Likewise, so-called low-fat 2 percent milk is not really 2 percent fat. Thirty-five percent of its calories come from fat. They can call it 98 percent fat-free (by weight) only because of its water content. Low-fat milk is not a low-fat product at all, and neither are low-fat cheeses and other low-fat animal foods when you recalculate their fat on a per calorie percentage basis. This is just a sad trick played on Americans. Incidentally, 49 percent of the calories in whole milk come from fat.

Beets and Toilet Humor

Okay, I was born and raised a New Jersey Italian, so at no point were beets part of my diet—until recently. Over the past month I’ve been eating beets at least a couple times a week. Why? Well to quote Dr. Fuhrman, “They are high in fiber and antioxidants compounds such as cartonoids and betacyanin, a powerful cancer protective agent found to inhibit cell mutations.”

But, there’s one thing about beets Dr. Fuhrman doesn’t tell you. To explain, I now present a recent email conversation I had with the good doctor:
Oh, and Joel, I just wanted to mention this, because I think its funny, lately I've been incorporating more beets into my diet. They're wonderful, but, they do have a tremendous coloring effect on one's evacuations—both varieties. This was quite a distressing realization for me. Let’s just say I uttered a few obscenities upon discovering this.
Sorry to be gross, but my sense of humor is generally in the toilet.
Dr. Fuhrman
Gerry, all of us long time health nuts, know that beets are a fun way to change the color of our pee and poop. Glad you are enjoying it too.
Here’s where I had a good idea. But I was too nervous to proceed without Dr. Fuhrman’s blessing.
Joel let me know how you feel about this. I'd love to make a post about beets using our little dialogue here, what do you think? I totally understand if you don't want to use it, the subject matter is a little grimy, but I think it’s very funny.
Get ready, Dr. Fuhrman’s response is just classic.
Dr. Fuhrman
I have no problem talking about pee and poop.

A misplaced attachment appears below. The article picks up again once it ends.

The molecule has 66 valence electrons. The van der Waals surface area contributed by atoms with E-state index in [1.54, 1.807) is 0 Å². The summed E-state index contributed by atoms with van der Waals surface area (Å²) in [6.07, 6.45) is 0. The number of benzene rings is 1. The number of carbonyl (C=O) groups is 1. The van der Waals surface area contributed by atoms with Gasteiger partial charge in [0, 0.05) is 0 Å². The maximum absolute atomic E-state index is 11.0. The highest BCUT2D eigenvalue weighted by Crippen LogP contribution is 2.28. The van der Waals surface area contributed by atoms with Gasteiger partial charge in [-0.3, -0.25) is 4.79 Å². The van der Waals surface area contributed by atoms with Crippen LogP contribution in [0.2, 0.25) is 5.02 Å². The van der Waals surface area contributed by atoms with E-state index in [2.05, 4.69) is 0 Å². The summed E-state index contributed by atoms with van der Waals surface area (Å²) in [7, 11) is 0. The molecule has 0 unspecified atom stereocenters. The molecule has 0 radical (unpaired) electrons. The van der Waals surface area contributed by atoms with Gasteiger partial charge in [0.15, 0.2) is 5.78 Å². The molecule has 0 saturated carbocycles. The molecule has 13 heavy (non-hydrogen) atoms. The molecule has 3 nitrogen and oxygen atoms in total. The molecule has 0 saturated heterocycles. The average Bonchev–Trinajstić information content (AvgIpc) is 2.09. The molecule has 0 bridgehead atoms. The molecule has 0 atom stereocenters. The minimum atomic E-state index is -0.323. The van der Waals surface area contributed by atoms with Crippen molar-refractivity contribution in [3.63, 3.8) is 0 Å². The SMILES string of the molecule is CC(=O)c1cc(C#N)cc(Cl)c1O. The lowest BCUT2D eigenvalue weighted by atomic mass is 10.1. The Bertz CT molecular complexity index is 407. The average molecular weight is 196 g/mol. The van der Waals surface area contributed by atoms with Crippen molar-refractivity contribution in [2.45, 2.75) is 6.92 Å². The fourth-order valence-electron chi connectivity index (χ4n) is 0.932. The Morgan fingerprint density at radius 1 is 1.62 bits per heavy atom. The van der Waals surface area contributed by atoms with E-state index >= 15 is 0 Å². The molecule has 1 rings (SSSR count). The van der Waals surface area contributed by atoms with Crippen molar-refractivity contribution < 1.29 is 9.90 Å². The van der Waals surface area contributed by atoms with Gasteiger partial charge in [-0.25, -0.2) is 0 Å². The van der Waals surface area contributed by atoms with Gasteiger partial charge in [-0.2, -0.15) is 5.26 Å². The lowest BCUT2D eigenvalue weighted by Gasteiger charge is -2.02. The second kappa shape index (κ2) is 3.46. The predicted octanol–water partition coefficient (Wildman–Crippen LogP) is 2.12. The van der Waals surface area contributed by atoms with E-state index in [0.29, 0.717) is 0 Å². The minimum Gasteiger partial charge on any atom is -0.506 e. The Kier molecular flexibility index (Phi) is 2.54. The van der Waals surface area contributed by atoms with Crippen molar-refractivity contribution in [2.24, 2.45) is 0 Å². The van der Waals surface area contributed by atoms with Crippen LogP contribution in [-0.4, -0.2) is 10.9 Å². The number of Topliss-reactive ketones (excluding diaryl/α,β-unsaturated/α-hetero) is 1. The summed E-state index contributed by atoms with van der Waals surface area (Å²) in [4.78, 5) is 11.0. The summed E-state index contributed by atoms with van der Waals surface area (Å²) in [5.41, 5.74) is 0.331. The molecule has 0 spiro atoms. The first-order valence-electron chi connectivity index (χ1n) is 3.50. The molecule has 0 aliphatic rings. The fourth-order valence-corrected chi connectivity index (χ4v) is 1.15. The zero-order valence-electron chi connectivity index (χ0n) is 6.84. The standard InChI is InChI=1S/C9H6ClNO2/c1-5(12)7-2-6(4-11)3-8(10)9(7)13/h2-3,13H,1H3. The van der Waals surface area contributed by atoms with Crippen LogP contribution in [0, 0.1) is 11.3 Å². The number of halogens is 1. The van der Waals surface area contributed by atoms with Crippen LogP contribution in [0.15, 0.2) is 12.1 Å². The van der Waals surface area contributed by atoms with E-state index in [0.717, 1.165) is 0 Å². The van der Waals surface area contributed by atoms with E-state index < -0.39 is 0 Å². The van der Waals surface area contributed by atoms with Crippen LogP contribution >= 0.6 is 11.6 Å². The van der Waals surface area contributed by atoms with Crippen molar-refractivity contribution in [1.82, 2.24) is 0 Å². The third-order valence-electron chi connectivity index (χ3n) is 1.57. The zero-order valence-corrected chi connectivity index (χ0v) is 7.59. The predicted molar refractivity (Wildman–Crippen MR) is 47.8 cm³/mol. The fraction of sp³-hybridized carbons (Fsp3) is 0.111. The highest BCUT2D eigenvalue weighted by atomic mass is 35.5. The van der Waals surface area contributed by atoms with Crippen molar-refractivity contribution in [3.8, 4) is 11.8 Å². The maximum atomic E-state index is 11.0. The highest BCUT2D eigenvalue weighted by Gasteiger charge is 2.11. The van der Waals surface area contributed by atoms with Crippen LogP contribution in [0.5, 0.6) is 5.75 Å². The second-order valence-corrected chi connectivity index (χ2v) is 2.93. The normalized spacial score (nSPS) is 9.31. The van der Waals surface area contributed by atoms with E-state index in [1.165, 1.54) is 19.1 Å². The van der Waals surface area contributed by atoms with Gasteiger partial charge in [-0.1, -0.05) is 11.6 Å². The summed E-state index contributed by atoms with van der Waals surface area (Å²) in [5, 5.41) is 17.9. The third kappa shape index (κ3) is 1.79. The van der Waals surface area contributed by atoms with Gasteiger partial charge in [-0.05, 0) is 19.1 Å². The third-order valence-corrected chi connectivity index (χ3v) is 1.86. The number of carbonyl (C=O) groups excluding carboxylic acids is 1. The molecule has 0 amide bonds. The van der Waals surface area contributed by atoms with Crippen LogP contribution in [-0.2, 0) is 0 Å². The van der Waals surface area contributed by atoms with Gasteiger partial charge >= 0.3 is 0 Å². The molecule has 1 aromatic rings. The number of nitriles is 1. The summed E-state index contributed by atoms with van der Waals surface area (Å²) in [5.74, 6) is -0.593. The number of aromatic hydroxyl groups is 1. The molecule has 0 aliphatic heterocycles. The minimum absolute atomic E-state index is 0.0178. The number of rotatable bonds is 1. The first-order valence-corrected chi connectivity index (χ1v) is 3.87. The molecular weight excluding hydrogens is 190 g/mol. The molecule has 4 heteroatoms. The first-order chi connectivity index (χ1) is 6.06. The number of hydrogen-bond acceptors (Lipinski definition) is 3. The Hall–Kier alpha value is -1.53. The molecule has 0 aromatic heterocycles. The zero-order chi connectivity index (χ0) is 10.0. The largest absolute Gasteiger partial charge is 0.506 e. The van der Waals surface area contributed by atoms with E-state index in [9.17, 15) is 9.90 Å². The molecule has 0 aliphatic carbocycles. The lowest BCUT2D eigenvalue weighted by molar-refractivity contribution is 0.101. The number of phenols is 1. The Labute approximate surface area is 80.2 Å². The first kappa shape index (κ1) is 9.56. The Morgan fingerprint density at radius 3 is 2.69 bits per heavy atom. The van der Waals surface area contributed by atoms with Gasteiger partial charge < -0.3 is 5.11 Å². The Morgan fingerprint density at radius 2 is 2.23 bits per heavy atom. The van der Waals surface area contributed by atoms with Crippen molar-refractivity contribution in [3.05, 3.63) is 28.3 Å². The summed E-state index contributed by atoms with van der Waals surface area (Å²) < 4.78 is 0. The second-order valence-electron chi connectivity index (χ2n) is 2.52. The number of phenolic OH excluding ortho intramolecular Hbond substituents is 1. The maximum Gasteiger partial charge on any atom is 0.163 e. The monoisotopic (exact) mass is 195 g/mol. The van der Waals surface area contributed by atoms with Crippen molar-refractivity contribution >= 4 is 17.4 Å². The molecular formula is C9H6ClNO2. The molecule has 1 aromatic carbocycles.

Who said doctor’s don’t have a sense of humor!

Not Everyone Gets It

From Dr. Fuhrman's book Cholesterol Protection For Life:

What if my family, my friends and my doctor think this is not right?

Keep in mind that nutritional excellence is not for everyone. Some people will choose to smoke cigarettes, eat unhealthful, or pursue other reckless habits. Dangerous habits are powerfully addicting and some people would risk their lives rather than fight them. They have the inalienable right to live their life the way they choose. The problem is that most people have not been given a choice. They haven't been told clearly by authorities and their physicians that they have a choice to get well and enjoy life without serious illness and the real threat of an early death. Watered down, ineffective advice sells out every person hoping for life-saving answers and real help. Giving people what is socially and politically acceptable, rather than what works, causes millions to die needlessly.

I have seen people violently reject this information. This is a physical manifestation of a subconscious process. Our brains are designed to dim awareness to information that causes us anxiety; information that would require people to take action and make changes in their lives. Almost any change can be anxiety provoking. Some people may fear the loss of some beloved food, rejection of their peers or some other irrational consequence. In response, to these subconscious objections many people will chose to ignore or degrade the importance of this message. This may be even more apparent in people who don't think they have imminent health issues. Don't let this happen to you.

Unhealthy foods are a slow-working poison. Many ailments related to food take years to develop; these ailments often won't display visible symptoms until they are well advanced. The only visible issue for most people is their excess weight.

Studies have shown that most overweight people routinely underestimate the extent of their obesity. They don't see themselves as overweight. Consequently, it is not too difficult to imagine how so many can ignore the evidence. They don't see what it has to do with them.

People do the same with their heart disease risk factors. They ignore the threat upon their lives from high cholesterol and they don't act to protect their lives, often until it is too late.

The decision to ignore this information happens on a subconscious level. A multitude of other diets promise weight loss and good health without changing the way you eat. This promise alone is enough to keep people from doing the work to change; it gives our subconscious minds a way out. The allure to the subconscious mind does not have to be logical, and when the mis-information about nutrition is popular or supported by a celebrity, all the more alluring.